Yarrow gets a bum rap from a lot of people. They recognize it as the plant that often grows in disturbed areas alongside the road. It does spread by rhizomes which means it can give you a nice fill of a large area quickly. Supposedly Achilles used yarrow to heal his warriors in the battle of Troy which is where it gets its name, Achillea. Native Americans found many medicinal uses for yarrow.
It’s another great bug magnet in the garden, drawing bees, wasps, and butterflies. Those flowers are great landing pads for butterflies. I love the foilage and those ferny leaves make a great native lawn either on its own, or mixed in with some native grass or, like I did today, mixed in-between the Carex Pansa growing in the backyard. You can plant an entire lawn of yarrow and it will use a lot less water than a lawn. If you want a short, more traditional looking lawn, mow it with a push mower.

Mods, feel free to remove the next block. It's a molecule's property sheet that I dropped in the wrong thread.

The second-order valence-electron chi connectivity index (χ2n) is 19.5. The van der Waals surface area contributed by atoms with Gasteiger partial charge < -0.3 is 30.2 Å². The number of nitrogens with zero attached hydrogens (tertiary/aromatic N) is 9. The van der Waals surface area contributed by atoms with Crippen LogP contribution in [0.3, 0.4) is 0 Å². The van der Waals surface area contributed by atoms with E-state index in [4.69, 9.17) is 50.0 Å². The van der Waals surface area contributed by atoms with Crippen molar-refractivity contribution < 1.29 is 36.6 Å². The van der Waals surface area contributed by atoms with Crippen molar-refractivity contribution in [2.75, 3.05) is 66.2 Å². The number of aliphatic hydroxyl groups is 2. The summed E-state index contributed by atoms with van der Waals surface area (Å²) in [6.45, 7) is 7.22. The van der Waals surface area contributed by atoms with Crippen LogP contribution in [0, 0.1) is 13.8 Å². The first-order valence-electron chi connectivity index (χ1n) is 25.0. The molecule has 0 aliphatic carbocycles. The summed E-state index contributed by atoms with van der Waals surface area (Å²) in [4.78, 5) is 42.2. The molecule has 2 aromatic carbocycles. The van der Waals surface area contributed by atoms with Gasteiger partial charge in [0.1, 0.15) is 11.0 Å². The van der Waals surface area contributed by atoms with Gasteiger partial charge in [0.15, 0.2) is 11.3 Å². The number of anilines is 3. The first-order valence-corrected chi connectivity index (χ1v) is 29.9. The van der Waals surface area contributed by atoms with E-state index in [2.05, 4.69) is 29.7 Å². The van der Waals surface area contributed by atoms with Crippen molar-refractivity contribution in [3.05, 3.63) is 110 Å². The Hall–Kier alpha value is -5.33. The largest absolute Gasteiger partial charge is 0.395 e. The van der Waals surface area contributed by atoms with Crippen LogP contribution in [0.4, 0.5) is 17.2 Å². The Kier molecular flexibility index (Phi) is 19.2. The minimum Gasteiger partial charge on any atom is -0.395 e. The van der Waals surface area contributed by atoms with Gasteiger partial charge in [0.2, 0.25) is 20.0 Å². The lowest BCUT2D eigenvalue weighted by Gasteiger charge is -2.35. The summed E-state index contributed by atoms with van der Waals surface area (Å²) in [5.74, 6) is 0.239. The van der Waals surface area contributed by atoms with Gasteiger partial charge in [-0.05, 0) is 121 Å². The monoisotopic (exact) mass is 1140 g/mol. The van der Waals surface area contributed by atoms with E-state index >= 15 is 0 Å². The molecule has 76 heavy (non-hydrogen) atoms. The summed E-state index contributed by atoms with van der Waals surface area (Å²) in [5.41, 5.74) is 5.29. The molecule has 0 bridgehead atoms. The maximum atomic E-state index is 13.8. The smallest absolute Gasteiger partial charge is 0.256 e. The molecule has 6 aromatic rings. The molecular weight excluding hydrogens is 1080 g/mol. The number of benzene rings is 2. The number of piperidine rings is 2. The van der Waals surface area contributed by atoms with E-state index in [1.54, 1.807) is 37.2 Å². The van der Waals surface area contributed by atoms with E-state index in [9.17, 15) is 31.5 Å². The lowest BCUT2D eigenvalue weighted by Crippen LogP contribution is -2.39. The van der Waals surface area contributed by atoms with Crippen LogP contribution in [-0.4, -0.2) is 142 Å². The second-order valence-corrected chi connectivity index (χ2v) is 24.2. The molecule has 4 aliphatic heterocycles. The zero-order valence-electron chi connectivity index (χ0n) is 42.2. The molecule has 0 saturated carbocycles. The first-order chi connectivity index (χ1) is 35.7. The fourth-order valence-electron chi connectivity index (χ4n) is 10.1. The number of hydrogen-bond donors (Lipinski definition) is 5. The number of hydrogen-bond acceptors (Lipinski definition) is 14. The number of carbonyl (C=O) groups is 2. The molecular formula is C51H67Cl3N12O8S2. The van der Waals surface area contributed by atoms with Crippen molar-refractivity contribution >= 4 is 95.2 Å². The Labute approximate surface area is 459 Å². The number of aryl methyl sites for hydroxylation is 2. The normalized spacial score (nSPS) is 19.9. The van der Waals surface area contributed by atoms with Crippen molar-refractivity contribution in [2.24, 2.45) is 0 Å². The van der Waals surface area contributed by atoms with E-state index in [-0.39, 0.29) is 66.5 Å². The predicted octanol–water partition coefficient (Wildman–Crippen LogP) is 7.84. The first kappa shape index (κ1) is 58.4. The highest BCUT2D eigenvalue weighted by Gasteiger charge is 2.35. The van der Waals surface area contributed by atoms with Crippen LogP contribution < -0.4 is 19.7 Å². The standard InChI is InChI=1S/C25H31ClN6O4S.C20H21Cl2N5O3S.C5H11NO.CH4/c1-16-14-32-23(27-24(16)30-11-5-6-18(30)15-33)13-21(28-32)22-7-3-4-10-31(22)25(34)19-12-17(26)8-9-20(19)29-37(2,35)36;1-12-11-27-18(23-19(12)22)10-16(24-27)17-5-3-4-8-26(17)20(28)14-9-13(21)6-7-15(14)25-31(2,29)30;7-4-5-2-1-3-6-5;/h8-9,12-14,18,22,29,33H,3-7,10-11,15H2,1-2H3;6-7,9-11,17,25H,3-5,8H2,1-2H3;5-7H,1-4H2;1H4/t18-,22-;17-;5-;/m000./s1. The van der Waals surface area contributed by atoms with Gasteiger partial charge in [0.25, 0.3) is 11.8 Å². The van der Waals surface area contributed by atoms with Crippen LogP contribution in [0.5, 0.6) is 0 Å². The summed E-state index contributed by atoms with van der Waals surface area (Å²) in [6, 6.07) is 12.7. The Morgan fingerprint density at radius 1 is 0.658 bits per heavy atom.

I don’t feel like I captured what I wanted to here but it will help me remember where I want to go when I revise.
ferny feathers nest
beneath common yarrow
this weed welcome here
@copyright Susan Taylor Brown
April 26, 2009
I love Yarrow!
ferns and nesting are a lovely image. I like yarrow, too, except when it gets into my vegetable garden.
Yes, I know there are some places where it isn’t welcome but since I do my veggies/herbs in containers, I have some leeway. 🙂